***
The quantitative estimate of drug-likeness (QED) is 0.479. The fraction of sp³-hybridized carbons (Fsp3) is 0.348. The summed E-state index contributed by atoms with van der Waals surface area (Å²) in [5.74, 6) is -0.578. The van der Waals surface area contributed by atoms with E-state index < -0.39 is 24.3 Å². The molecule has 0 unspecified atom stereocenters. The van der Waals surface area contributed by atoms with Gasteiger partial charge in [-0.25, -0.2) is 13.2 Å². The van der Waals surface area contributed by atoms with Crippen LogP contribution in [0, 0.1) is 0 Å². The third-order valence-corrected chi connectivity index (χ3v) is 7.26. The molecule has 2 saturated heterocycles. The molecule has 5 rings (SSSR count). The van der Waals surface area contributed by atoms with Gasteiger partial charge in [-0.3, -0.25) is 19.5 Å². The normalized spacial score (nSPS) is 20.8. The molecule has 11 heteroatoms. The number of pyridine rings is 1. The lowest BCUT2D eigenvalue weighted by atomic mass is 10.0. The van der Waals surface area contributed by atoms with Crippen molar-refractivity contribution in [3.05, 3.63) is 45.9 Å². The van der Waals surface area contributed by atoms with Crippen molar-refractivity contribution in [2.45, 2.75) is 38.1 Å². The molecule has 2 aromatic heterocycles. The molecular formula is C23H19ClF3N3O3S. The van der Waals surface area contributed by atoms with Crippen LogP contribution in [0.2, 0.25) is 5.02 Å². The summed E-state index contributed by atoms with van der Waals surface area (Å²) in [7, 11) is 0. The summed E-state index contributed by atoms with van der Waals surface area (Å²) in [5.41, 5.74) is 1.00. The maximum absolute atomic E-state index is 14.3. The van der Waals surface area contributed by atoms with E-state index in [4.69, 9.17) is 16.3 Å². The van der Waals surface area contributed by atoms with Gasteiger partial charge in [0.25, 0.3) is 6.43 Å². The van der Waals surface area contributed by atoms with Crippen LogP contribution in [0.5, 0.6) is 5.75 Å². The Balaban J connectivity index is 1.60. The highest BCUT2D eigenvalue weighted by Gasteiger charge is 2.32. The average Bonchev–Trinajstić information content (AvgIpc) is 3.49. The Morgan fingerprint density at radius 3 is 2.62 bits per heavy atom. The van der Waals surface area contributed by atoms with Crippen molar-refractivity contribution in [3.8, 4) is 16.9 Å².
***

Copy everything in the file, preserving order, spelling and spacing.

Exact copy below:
The quantitative estimate of drug-likeness (QED) is 0.479. The fraction of sp³-hybridized carbons (Fsp3) is 0.348. The summed E-state index contributed by atoms with van der Waals surface area (Å²) in [5.74, 6) is -0.578. The van der Waals surface area contributed by atoms with E-state index < -0.39 is 24.3 Å². The molecule has 0 unspecified atom stereocenters. The van der Waals surface area contributed by atoms with Gasteiger partial charge in [-0.25, -0.2) is 13.2 Å². The van der Waals surface area contributed by atoms with Crippen LogP contribution in [0, 0.1) is 0 Å². The third-order valence-corrected chi connectivity index (χ3v) is 7.26. The molecule has 2 saturated heterocycles. The molecule has 5 rings (SSSR count). The van der Waals surface area contributed by atoms with Gasteiger partial charge in [-0.3, -0.25) is 19.5 Å². The normalized spacial score (nSPS) is 20.8. The molecule has 11 heteroatoms. The number of pyridine rings is 1. The lowest BCUT2D eigenvalue weighted by atomic mass is 10.0. The van der Waals surface area contributed by atoms with Crippen molar-refractivity contribution in [3.05, 3.63) is 45.9 Å². The van der Waals surface area contributed by atoms with Crippen molar-refractivity contribution in [2.45, 2.75) is 38.1 Å². The molecule has 2 aromatic heterocycles. The molecular formula is C23H19ClF3N3O3S. The van der Waals surface area contributed by atoms with Crippen LogP contribution in [0.2, 0.25) is 5.02 Å². The summed E-state index contributed by atoms with van der Waals surface area (Å²) in [7, 11) is 0. The summed E-state index contributed by atoms with van der Waals surface area (Å²) in [5.41, 5.74) is 1.00. The maximum absolute atomic E-state index is 14.3. The van der Waals surface area contributed by atoms with E-state index in [4.69, 9.17) is 16.3 Å². The van der Waals surface area contributed by atoms with Gasteiger partial charge in [0.25, 0.3) is 6.43 Å². The van der Waals surface area contributed by atoms with Crippen LogP contribution in [0.5, 0.6) is 5.75 Å². The Balaban J connectivity index is 1.60. The highest BCUT2D eigenvalue weighted by Gasteiger charge is 2.32. The average Bonchev–Trinajstić information content (AvgIpc) is 3.49. The Morgan fingerprint density at radius 3 is 2.62 bits per heavy atom. The van der Waals surface area contributed by atoms with Crippen molar-refractivity contribution in [3.8, 4) is 16.9 Å².